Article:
We sat there four solid hours, until the sun began to set behind the restaurant, casting the square in shadow. Without the sun, I began to feel colder and more lonely. So we left. The walk back took us through several strip malls, all completely vacant. Although the sun was still out we could see the moon. It was full and seemed much bigger and closer than usual. Behind us the sun was setting, turning the sky a bright storybook pink and orange. By the time we reached the Airbnb, all was dark.
Everything was closed, even the supermarkets. What would we eat? Our hosts came to the rescue. In their freezer, they had cooked, seasoned pork chops ready to heat up, along with rice, potatoes, and salad. It was fantastic. We sat around the table, talking some more—the kind of supremely pleasant small-talk that is both interesting and easygoing, the kind that engages the mind enough to keep your attention but not so much to get you flustered.
We ate; we slept. Tomorrow we were leaving, so we only had the first part of the day to explore. Thus, even though I spent three days in Jerez, the time lost to Christmas closures resulted in only a half-day to visit the sites.
Jerez de la Frontera, translated literally into English, means “Sherry of the Border.” Indeed the English word “sherry” is an anglicization of “Xeres,” the antique name for this town. For it is here that the famous fortified wine originated. Situated just 7 miles (12 km) inland from the Atlantic Ocean, Jerez enjoys a mixture of humidity and heat that has proven ideal for its trademark wine. This sprawling city has overtaken Cádiz, the regional capital, as the region’s most populous city; and apart from its wine it is know for being the home of the Grand Prix motorcycle race.
Our first stop was the Alcázar of Jerez. The word “alcázar” comes from the Arabic word for “fortress,” and many cities in Spain have one: Córdoba, Segovia, Toledo.
This alcázar is located right in the center of town, surrounded on all sides by pretty plazas filled with orange trees. Today this area was also filled with people. The locals were holding a market around the old fortress—a flea market, more precisely. Tables and tables were filled with all sorts of delightful rubbish, old plastic toys, dusty books with broken spines, varieties of colorful knickknacks, tiny statuettes for nativity scenes, and much else. We wandered through the crowd as we looked for the entrance, passing around the entire building before we finally found it.
The Alcázar of Jerez is a compound surrounded on all sides by a high wall. It was originally built when Jerez was a small Taifa kingdom during the Moorish period. Many of the internal structures—likely built of wood and therefore perishable—have disappeared, and a garden now occupies the center of the fortress.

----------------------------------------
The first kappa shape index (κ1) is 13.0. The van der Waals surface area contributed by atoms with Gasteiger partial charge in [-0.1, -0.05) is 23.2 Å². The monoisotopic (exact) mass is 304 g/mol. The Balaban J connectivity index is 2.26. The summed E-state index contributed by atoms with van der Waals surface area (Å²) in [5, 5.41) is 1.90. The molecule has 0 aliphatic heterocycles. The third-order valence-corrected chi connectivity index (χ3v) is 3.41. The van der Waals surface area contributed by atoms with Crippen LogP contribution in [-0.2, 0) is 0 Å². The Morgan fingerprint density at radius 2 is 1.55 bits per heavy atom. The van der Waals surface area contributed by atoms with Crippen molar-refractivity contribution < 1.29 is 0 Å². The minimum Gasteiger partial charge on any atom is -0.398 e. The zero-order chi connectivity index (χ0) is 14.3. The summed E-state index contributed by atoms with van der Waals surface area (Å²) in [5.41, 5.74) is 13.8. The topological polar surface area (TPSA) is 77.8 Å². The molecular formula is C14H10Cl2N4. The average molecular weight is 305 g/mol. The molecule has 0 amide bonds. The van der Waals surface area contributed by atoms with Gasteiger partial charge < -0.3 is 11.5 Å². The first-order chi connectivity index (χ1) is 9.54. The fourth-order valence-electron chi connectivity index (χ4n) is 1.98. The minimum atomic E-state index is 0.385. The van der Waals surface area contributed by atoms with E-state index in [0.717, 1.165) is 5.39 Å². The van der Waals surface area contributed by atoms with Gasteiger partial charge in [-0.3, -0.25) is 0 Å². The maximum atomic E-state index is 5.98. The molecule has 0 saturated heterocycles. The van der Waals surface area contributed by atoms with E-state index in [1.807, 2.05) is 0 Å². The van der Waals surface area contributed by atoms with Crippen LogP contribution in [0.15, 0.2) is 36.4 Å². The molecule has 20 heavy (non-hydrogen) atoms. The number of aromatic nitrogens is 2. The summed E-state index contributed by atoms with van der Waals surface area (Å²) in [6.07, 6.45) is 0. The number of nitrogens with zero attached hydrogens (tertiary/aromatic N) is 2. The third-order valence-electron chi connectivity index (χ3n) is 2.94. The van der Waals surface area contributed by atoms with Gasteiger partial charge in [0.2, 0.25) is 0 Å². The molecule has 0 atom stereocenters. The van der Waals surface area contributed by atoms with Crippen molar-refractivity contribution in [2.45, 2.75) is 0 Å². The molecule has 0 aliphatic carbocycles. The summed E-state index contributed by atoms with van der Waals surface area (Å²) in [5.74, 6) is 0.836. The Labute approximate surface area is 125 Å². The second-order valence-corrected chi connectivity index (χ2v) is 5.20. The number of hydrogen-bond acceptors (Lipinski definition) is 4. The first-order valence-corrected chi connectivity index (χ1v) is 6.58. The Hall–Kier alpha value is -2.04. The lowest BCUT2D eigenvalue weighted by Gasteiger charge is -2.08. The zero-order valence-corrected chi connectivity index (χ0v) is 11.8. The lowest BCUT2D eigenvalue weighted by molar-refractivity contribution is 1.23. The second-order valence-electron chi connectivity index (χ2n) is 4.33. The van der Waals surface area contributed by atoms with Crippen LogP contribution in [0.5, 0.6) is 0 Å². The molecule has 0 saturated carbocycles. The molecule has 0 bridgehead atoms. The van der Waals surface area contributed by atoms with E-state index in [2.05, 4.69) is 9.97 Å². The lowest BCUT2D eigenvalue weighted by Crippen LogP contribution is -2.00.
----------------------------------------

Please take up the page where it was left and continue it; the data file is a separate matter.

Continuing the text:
An old Mosque, the only one that wasn’t destroyed by the conquering Christians, still stands (though I couldn’t identify it); and you can walk inside an old Moorish bath with its roof pierced with star-shaped holes. Also standing is the oven and the machinery that the Christian used to make their pottery. Yet the best part of the visit was just the opportunity to stand on the walls and see the whole city spread out before us.
After this we went across the plaza to see the city’s cathedral. The Jerez Cathedral is comparatively small. Indeed it wasn’t originally built as a cathedral, but as a church, and was only elevated to that status in 1980. Stylistically speaking, the building is eclectic: gothic flying buttresses were fixed to neoclassical columns. We walked in the door, excited to explore the interior, but stopped in our tracks. They were having a service.
The whole place was packed, every pew totally filled. At the altar, several white-robed priests were gathered. One of them was speaking through a microphone, his old, tired voice projected throughout the cavernous space. He sighed rather than preached, seeming to exhale the words with minimal emphasis. Meanwhile, his proclamations were punctuated by the cadences of an organ, going from the dominant to the tonic minor chord. This might have been the first time in my life that I’ve heard an organ in a cathedral. The sound was duly impressive. But more interesting were the musical interludes provided by a group of flamenco singers and guitar players. Yes, here in Jerez they even have flamenco in their church services. It sounded absolutely great in that old building, and provided a welcome contrast to the old gentleman’s fatiguing voice.
“You gonna put that in your blog?” GF asked as we walked out.
“Of course,” I said. “I put everything in my blog.”
This was the end of our time in Jerez. We had to eat lunch, pick up our luggage, and catch a train to our next stop. I still regret that we didn’t get to visit one of the town’s famous sherry wineries. I suppose I’ll just have to come back.